|Jepson Flora Project: Jepson Interchange|
|TREATMENT FROM THE JEPSON MANUAL (1993)||
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Jepson Interchange (more information)
©Copyright 1993 by the Regents of the University of California
AND IS MAINTAINED FOR ARCHIVAL PURPOSES ONLY
Annual to shrubs, generally glandular, some green root-parasites
Stem generally round
Leaves generally alternate, simple, generally ± entire; stipules generally 0
Inflorescence: spike to panicle, generally bracted, or flowers 12 in axils
Flower bisexual; calyx lobes generally 5; corolla generally strongly bilateral, generally 2-lipped (upper lip generally 2-lobed, lower lip generally 3-lobed); stamens generally 4 in 2 pairs, generally included, a 5th (generally uppermost) sometimes present as a staminode; pistil 1, ovary superior, chambers generally 2, placentas axile, style 1, stigma lobes generally 2
Fruit: capsule, generally ± ovoid, loculicidal or septicidal
Seed: coat sculpture often characteristic
Genera in family: ± 200 genera, 3000 species: ± worldwide; some cultivated as ornamental (e.g., Antirrhinum, Mimulus, Penstemon ) or medicinal (Digitalis )
Recent taxonomic note: Recently treated to include only Buddleja, Scrophularia, and Verbascum in CA; other genera moved to Orobanchaceae (Castilleja, Cordylanthus, Orthocarpus, Pedicularis, Triphysaria), Phrymaceae (Mimulus), and Plantaginaceae (= Veronicaceae sensu Olmstead et al.)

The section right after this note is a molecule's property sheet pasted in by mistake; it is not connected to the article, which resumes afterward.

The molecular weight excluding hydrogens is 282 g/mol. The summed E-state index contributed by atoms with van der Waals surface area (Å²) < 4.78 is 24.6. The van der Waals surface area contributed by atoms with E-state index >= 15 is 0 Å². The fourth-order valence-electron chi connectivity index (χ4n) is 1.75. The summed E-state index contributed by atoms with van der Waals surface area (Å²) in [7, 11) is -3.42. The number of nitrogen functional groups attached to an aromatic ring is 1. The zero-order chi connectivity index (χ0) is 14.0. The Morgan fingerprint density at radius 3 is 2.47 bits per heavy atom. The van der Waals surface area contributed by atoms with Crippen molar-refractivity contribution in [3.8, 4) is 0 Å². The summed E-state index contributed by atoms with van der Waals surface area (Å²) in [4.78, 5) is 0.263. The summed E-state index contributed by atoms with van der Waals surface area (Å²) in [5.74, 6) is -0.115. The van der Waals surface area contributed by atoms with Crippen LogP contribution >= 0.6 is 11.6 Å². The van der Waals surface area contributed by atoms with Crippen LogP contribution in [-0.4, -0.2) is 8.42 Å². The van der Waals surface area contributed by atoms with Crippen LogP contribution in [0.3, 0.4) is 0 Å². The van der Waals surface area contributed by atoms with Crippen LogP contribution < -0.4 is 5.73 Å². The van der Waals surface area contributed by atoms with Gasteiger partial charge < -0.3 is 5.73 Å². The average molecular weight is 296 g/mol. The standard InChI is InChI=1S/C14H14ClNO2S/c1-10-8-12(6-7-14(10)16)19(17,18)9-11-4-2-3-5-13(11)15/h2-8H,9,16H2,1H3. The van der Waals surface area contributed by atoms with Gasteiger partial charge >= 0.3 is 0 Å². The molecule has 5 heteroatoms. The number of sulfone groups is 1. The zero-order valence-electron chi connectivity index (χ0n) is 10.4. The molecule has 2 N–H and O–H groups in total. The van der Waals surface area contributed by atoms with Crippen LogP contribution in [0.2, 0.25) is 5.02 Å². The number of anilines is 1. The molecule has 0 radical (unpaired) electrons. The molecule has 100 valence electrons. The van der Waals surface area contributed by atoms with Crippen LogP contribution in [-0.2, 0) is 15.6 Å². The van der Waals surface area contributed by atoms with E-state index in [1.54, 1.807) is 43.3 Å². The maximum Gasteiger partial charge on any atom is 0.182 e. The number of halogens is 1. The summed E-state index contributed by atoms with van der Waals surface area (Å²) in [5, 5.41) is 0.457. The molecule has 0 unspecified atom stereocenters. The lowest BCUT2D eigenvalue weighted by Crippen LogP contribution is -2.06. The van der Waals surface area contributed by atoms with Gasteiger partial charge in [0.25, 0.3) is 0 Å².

Key to genera by Elizabeth Chase Neese & Margriet Wetherwax.
Perennial to shrub
Leaves generally opposite, entire to toothed; upper sessile
Inflorescence: panicle or raceme; bracts generally small
Flower: calyx lobes 5, ± equal; corolla tube ± cylindric or lower side expanded, ± 2-lipped, generally pink or blue to purple (some red, yellow, or white), upper lip 2-lobed, external in bud; anther sacs 2, generally spreading ± flat at dehiscence; staminode attached near base of corolla tube, well developed, generally hairy on upper side; nectaries 2, at bases of upper stamens; stigma head-like
Fruit: capsule, septicidal and sometimes also loculicidal at tip
Seeds generally many, irregularly angled
Species in genus: 250 species: North America., especially w US
Etymology: (Latin & Greek: almost thread, from stamen-like staminode)
Reference: [Holmgren 1984 In Cronquist et al. Intermountain Flora 4:370457]
Largest genus of flowering plants endemic to North America. See also Keckiella , Nothochelone.
Subshrub 1230 cm, mat-forming; hairs generally short, backward-pointing (0)
Leaves generally basal, generally reduced upward, short-petioled; main blades, 1040 mm, (ob)ovate, finely serrate
Flower: calyx 712 mm, lobes ± lanceolate; corolla floor hairy on ridges; anther sacs 0.81.2 mm, spreading flat, woolly; staminode included, pale-yellow-hairy distally
Ecology: Outcrops, talus
Elevation: 7003500 m.
Bioregional distribution: Klamath Ranges, North Coast Ranges, High Cascade Range, High Sierra Nevada, n Tehachapi Mountain Area
Distribution outside California: Oregon, Nevada
Leaves much reduced upward
Flower: corolla 2735 mm, rose-red, throat 7.512 mm wide when pressed, floor long-curly-hairy; stamens included, anthers sacs 1.21.7 mm
Ecology: Habitats of sp.
Elevation: 16002300 m.
Bioregional distribution: Klamath Ranges
Distribution outside California: Oregon
Synonyms: subsp. berryi (Eastw.) D.D. Keck
Horticultural information: DRN, IRR: 1, 2, 7 &SUN: 4, 5, 6, 15, 16, 17, 18; DFCLT.